This is not the first slump of Soto's career, but it is for sure the longest and most alarming. The line in the past has always had to do with Soto "pulling off," or trying to get around and yank everything, with power, into right field. Like most hitters, Soto is generally at his best when he's spraying the ball all over, something he's done with uncommon consistency in the big leagues. His career spray chart is a thing of beauty—you might reasonably assume the player who produced it was a switch hitter:

Juan Soto's spray chart shows home runs, triples, doubles, and singles distributed evenly to all fields.
MLB Statcast

Nationals manager Davey Martinez says Soto is once again tending "to pull off," "opening up" in his swing, and "trying to do too much." The difference between this stretch and prior stretches of degraded swing mechanics is this stretch is now wrapping up its third consecutive month. Soto went through a pull-happy stretch in April and May of 2021, but on June 21 of that year was batting a perfectly healthy .276. That slump is to this slump what a drainage ditch is to the Mariana Trench. The proposed organizational-level solution to this brutal stretch is distressingly self-help-y: "We've got to keep continuing to tell him to stay on the ball, try to hit the ball the other way."

The vibes around Soto, for the first time in his entire career, are also not great. He recently banged his knee on a bench after slipping in the dugout, missed two games, and then upon returning to action got publicly called out by his manager at the nadir of an eight-game losing streak. His bruised knee is creaky, his swing is all jacked-up, his season is going to shit, his team sucks, and in a moment of weakness he failed to sprint up the line on a double-play grounder in the first game of a Friday doubleheader. Martinez, who inherited an organizational hang-up about hustling to first, complained afterward that Soto "needs to start running balls out," even if that creaky knee "could be bothering him a little bit." This is almost literally adding insult to injury.

Soto and the Nationals are hoping that his Sunday second-decker hails a long overdue turnaround to what has been an extremely rotten first half. "It’s like a flush,” Soto said after the game. “It’s like you flush your mind, your body, everything. You just feel amazing. Your work is coming through, and you just feel amazing when you see the ball flying like that." Soto is continuing to treat this slump as a thing that can be reasoned with, and eventually mastered. He's having long brainstorming sessions with veteran teammates, he's taking extra cuts before and after games, he's working on swing mechanics even while jogging out to his spot in right field. The work continues at quite literally all hours: "Even in my sleep," Soto said Sunday, "I’ve been doing that movement so I can repeat it and bring it to the game.”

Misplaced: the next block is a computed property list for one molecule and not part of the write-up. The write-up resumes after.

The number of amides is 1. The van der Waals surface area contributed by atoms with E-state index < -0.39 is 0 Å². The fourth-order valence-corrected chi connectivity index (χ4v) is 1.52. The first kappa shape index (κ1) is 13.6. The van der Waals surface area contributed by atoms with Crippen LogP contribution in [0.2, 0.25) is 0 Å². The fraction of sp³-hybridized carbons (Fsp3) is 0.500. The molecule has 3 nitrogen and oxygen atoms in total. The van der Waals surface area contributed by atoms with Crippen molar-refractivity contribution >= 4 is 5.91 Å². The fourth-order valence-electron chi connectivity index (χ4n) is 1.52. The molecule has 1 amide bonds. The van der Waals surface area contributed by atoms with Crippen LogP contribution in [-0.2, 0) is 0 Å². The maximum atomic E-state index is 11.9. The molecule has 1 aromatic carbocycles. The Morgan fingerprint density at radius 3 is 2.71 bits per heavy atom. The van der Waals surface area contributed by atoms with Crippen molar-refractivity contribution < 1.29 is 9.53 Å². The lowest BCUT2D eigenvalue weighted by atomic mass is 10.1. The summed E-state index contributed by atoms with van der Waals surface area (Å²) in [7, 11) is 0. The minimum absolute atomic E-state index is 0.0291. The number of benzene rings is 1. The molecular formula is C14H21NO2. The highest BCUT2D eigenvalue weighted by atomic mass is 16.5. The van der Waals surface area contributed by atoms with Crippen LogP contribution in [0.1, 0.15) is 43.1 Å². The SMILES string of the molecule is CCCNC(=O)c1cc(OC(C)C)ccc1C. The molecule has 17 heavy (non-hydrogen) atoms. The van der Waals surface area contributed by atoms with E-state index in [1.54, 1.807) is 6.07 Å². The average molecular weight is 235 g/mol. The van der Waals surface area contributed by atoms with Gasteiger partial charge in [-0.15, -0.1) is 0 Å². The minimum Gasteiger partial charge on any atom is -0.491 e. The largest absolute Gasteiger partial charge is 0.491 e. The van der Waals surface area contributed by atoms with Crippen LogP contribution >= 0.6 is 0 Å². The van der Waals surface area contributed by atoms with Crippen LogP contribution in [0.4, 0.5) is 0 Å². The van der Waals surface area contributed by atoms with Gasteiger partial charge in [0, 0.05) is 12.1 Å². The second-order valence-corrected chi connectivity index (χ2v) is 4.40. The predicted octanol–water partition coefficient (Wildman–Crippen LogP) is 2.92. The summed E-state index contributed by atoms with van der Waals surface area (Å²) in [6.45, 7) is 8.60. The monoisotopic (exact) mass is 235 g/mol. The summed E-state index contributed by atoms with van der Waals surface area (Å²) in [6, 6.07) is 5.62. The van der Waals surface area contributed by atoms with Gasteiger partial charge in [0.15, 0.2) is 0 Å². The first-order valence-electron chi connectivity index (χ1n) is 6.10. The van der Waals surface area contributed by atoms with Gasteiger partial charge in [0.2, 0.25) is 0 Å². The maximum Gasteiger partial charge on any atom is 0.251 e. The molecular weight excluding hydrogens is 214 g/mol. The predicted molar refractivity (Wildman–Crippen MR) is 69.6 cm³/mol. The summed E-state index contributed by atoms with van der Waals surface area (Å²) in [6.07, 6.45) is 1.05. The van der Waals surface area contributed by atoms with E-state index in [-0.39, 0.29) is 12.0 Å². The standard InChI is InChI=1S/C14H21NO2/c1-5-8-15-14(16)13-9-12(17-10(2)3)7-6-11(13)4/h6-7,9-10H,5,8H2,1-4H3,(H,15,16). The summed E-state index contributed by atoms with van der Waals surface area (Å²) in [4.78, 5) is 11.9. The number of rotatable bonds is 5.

Nothing in my life, with the possible exceptions of breathing and pooping, has ever been as easy for me as hitting has been for Juan Soto. I do not read the English language with as much nuance and precision as Soto reads opposing pitchers and incoming pitches. It seems inevitable that eventually his swing will correct and he will start smashing the ball all over and become the Soto we all know and love. Last season's minor swoon passed by the end of June, by mid-July he was raking again, and over the final 68 games of the regular season Soto slashed .329/.517/.563 with 70 hits and 84 walks against just 38 strikeouts. I don't ask for much from this shit-ass baseball operation—they intend to lose and lose they shall, whether or not I grind my teeth to dust—but this summer would sure be a lot more fun if Soto can get back to doing his thing. The sooner the better.